Some of you might wonder how I could follow the Brain that Changes Itself with something as fluffy as this. Well, sometimes it pays to be open-minded. A book like this wouldn’t ordinarily catch my interest because I don’t like stereotypes and I particularly dislike “being” stereotyped but the title “…. and women can’t read maps” was a glaring challenge to me. Top that off with the marketing claim of “over 6 million copies sold”, I felt obliged to give it a go.
This book tries to justify stereotypes with science. When I’m feeling generous, I think it does a passable attempt and at other times, I think it fails miserably. These were the occasions when I wondered why I was wasting my time reading it.
What do you see in this picture? The young lady with her face turned away or the old woman with her chin tucked in?
Apparently, women are more likely to see the old lady and men the young woman. This was the first of many generalisations that didn’t work for me. I saw the young lady.
The other things that didn’t resonate were:
- Women have a wider peripheral vision – I have lousy peripheral vision
- Men offering solutions instead of listening – I’ve been frustrated by many women who’ve done exactly that
- Men using language like “never”, “none”, “absolutely” – again, I’ve often heard these words from women (myself included!)
- Women can’t read maps without turning it around – I can very easily read a map without turning it around
There was a test in the book that was supposed to help determine how male or how female your brain was. As with many of my experiments, I recruited my husband to do the test. It seems most males score between 0-180 and females between 150-300. My husband scored 150 and I scored 140. With this sort of result, it would be easy to conclude that I have a “male” brain hence my lack of resonance with the examples in the book. However, there were many female traits that did describe me including:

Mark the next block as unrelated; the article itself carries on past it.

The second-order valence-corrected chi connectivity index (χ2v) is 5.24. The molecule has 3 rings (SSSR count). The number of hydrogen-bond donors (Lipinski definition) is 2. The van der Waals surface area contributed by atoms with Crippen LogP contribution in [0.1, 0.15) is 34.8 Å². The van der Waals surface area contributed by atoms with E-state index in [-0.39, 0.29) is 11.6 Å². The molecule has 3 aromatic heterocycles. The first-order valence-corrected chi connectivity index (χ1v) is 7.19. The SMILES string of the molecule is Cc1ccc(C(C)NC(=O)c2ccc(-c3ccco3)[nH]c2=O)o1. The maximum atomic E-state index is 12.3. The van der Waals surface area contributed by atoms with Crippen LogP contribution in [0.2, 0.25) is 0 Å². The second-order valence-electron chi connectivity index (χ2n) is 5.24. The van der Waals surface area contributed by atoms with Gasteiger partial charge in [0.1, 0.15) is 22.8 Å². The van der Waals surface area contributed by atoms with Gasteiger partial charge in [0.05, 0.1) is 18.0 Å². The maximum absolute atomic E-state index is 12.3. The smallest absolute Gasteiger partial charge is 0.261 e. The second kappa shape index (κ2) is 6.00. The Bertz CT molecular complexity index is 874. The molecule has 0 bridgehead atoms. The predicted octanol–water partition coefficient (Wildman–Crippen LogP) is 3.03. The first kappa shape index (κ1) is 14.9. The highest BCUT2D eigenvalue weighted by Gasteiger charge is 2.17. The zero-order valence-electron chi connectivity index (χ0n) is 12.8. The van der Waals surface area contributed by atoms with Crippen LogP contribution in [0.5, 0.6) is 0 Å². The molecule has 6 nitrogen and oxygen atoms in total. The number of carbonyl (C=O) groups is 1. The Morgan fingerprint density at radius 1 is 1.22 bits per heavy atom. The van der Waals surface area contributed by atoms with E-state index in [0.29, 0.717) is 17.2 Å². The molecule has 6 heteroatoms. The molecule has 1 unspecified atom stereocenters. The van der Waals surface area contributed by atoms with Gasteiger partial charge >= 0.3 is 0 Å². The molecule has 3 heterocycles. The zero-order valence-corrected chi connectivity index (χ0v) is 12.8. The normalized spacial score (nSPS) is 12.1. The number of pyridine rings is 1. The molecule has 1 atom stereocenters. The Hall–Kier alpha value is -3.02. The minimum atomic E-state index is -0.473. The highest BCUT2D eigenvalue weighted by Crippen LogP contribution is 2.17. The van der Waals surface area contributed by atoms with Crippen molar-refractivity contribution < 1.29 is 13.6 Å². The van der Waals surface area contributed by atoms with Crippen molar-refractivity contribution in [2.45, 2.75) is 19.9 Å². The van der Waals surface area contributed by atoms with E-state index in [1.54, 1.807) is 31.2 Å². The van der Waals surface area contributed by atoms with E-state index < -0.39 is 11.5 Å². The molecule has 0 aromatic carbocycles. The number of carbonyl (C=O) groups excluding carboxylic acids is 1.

- Having poor hand/eye co-ordination and therefore not excelling at sports – Computer games were included as an example but this didn’t apply to me
- Not being able to find “north” – Very true!
- Being emotional – This was particularly difficult in corporate life. Very un-CEO-like!
- Needing to talk to process thoughts.
I finished the book but must admit that I had to skim parts to get through it. This book will work for those who relate to the examples given but it didn’t work for me. While “understanding” why you are different is a key component to better communication, I would have liked to see more about how to bridge these differences. There’s no point knowing and understanding you are different if you still can’t get your message across!
If you are really interested in why people and not just those of the opposite gender are different to you, I highly recommend an exploration into the Myers Briggs Personality Type Indicator (MBTI). The MBTI is a personality test that does a far better job in explaining differences and is particularly useful when like myself, you don’t fall into a “stereotype”. As a personal interest area, I intend to write a bit more about the MBTI in future posts.